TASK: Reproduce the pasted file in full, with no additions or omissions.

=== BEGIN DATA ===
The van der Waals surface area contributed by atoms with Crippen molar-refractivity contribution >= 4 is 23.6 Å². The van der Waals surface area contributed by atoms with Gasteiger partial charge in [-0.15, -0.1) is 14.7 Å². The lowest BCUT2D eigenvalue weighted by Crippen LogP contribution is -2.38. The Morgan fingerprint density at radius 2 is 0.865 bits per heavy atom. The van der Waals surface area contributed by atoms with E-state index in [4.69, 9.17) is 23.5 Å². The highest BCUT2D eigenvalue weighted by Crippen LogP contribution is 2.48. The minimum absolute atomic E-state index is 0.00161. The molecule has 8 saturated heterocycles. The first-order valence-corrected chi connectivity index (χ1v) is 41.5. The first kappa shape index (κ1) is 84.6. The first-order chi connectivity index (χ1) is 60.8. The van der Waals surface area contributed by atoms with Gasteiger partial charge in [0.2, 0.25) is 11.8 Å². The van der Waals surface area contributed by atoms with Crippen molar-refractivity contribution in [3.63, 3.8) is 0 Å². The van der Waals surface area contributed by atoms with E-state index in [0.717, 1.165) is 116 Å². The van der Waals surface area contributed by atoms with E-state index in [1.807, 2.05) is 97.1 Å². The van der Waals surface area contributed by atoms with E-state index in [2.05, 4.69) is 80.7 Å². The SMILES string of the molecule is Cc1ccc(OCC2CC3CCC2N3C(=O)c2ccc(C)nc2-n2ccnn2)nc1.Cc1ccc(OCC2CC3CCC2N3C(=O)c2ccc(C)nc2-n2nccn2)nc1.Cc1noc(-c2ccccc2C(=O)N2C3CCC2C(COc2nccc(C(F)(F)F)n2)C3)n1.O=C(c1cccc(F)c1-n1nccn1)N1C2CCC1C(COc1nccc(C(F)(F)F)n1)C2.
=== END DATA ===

The van der Waals surface area contributed by atoms with Crippen molar-refractivity contribution >= 4 is 23.6 Å². The van der Waals surface area contributed by atoms with Gasteiger partial charge in [-0.15, -0.1) is 14.7 Å². The lowest BCUT2D eigenvalue weighted by Crippen LogP contribution is -2.38. The Morgan fingerprint density at radius 2 is 0.865 bits per heavy atom. The van der Waals surface area contributed by atoms with E-state index in [4.69, 9.17) is 23.5 Å². The highest BCUT2D eigenvalue weighted by Crippen LogP contribution is 2.48. The minimum absolute atomic E-state index is 0.00161. The molecule has 8 saturated heterocycles. The first-order valence-corrected chi connectivity index (χ1v) is 41.5. The first kappa shape index (κ1) is 84.6. The first-order chi connectivity index (χ1) is 60.8. The van der Waals surface area contributed by atoms with Gasteiger partial charge in [0.2, 0.25) is 11.8 Å². The van der Waals surface area contributed by atoms with Crippen molar-refractivity contribution in [3.63, 3.8) is 0 Å². The van der Waals surface area contributed by atoms with E-state index in [0.717, 1.165) is 116 Å². The van der Waals surface area contributed by atoms with E-state index in [1.807, 2.05) is 97.1 Å². The van der Waals surface area contributed by atoms with E-state index in [2.05, 4.69) is 80.7 Å². The SMILES string of the molecule is Cc1ccc(OCC2CC3CCC2N3C(=O)c2ccc(C)nc2-n2ccnn2)nc1.Cc1ccc(OCC2CC3CCC2N3C(=O)c2ccc(C)nc2-n2nccn2)nc1.Cc1noc(-c2ccccc2C(=O)N2C3CCC2C(COc2nccc(C(F)(F)F)n2)C3)n1.O=C(c1cccc(F)c1-n1nccn1)N1C2CCC1C(COc1nccc(C(F)(F)F)n1)C2.